sub-pixel layout

 

In the first example, we see the three RGB sub-pixels combining to make one pixel.

When we group a bunch of pixels together they form a screen.

When designing web pages, we must carefully consider the screen size of the screen we are delivering our web page to.

Screen Size

Every screen you look at is made up of pixels. As we just discussed, these are tiny little areas, usually squares or rectangles, that are placed next to each other in rows and columns to make a larger rectangular shape—the screen. Most screen manufacturers categorize their screens by pixel size (width x length).

512 x 342 px - Mac SE30 (1988)

960 x 640 px - iPod 4 Touch (2010)

1024 x 768 px - iPad 2 (2011)

1280 x 800 px - MacBook Pro 13" (2011)

2048 x 1536 px - iPad 3 (2012)

Now, this is where we can get a little confused. The size of a pixel is different, depending on the device screen you're looking at. As technology advances pixel size continues to get smaller. This is true for computer screen, TVs, LCD displays, and digital camera pixel light sensors.

Here's an interesting reference chart to see how technology has reduced the physical size of a pixel on computer screens:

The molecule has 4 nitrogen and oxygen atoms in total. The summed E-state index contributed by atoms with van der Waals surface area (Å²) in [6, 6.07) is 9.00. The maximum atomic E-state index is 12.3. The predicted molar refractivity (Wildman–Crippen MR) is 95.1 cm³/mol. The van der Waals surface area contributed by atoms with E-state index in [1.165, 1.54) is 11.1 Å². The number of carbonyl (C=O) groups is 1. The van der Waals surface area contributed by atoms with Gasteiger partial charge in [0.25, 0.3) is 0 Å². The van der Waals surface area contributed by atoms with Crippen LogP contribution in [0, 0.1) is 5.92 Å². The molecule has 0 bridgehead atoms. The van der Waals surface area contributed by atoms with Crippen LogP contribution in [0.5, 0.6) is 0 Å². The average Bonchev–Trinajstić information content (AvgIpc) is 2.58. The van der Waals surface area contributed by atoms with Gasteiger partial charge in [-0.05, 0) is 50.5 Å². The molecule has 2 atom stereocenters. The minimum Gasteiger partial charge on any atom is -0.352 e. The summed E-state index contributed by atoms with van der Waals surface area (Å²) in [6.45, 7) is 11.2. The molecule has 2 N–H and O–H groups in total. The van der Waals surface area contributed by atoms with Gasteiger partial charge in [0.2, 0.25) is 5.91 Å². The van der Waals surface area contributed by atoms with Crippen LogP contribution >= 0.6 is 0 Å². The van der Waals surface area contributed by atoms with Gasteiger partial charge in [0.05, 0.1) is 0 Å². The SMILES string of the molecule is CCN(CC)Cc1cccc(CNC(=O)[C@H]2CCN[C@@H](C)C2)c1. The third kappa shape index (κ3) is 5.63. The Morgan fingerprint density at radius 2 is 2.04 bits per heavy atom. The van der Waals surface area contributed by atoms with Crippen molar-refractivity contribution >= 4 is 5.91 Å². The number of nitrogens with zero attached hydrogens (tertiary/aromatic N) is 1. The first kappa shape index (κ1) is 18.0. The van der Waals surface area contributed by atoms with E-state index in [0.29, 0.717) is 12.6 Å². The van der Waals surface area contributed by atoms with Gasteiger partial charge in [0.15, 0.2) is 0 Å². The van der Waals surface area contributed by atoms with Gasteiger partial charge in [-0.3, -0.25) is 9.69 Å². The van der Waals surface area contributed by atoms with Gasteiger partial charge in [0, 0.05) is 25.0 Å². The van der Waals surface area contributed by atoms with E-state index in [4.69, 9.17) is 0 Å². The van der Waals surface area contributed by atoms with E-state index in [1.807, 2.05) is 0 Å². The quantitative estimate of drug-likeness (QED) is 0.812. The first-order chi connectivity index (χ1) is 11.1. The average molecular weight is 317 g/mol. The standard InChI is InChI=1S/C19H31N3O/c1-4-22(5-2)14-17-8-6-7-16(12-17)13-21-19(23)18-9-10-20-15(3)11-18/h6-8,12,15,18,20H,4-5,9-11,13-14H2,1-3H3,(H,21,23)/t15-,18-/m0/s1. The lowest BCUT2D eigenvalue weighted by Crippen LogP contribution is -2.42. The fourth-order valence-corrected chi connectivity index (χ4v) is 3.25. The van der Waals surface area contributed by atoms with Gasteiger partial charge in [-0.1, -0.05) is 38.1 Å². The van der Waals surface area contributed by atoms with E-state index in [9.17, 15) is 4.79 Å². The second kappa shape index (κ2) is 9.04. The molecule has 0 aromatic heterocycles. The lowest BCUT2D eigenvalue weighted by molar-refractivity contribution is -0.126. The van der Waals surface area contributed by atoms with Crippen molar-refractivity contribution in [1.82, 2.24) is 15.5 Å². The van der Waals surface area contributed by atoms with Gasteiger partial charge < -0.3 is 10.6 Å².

pixel_size_chart

 

(Note: Pixels are usually measured in microns. A micron, also referred to as a micrometer, is one-millionth of one meter. Pixel pitch refers to the distance between the center points of two pixels. The space between pixels may differ, so the actual size of one pixel may differ as well).

The thing to remember here is that because the physical size of a pixel has continued to get smaller, a device may look small, but it may also pack the same number of pixels as a larger screen. A good example of this is the little screen on an iPod touch. It actually has 960 pixels, horizontally. That's enough to display many web sites "full-pixel-size." So, even though it's only about 4" wide, the pixel count is similar to a regular size computer monitor. And the clarity of detail is amazing. Here's a visual: